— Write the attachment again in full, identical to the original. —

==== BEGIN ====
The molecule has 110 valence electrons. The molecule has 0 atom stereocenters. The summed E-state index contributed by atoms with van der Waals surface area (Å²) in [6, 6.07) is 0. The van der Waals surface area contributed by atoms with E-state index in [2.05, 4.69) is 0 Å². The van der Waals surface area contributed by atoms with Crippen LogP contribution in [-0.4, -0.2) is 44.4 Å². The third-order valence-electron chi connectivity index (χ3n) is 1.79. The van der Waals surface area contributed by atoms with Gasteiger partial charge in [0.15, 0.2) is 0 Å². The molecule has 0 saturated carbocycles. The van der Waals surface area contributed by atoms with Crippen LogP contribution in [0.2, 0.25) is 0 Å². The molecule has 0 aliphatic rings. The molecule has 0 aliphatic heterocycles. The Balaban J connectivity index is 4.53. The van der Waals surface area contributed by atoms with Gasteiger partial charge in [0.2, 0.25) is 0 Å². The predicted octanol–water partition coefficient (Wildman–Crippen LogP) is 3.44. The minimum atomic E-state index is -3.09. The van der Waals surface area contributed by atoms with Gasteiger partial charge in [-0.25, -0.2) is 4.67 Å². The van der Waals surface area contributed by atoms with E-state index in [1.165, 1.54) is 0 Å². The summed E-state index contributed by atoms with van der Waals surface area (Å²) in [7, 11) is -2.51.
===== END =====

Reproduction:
The molecule has 110 valence electrons. The molecule has 0 atom stereocenters. The summed E-state index contributed by atoms with van der Waals surface area (Å²) in [6, 6.07) is 0. The van der Waals surface area contributed by atoms with E-state index in [2.05, 4.69) is 0 Å². The van der Waals surface area contributed by atoms with Crippen LogP contribution in [-0.4, -0.2) is 44.4 Å². The third-order valence-electron chi connectivity index (χ3n) is 1.79. The van der Waals surface area contributed by atoms with Gasteiger partial charge in [0.15, 0.2) is 0 Å². The molecule has 0 saturated carbocycles. The van der Waals surface area contributed by atoms with Crippen LogP contribution in [0.2, 0.25) is 0 Å². The molecule has 0 aliphatic rings. The molecule has 0 aliphatic heterocycles. The Balaban J connectivity index is 4.53. The van der Waals surface area contributed by atoms with Gasteiger partial charge in [0.2, 0.25) is 0 Å². The predicted octanol–water partition coefficient (Wildman–Crippen LogP) is 3.44. The minimum atomic E-state index is -3.09. The van der Waals surface area contributed by atoms with Gasteiger partial charge in [-0.25, -0.2) is 4.67 Å². The van der Waals surface area contributed by atoms with E-state index in [1.165, 1.54) is 0 Å². The summed E-state index contributed by atoms with van der Waals surface area (Å²) in [7, 11) is -2.51.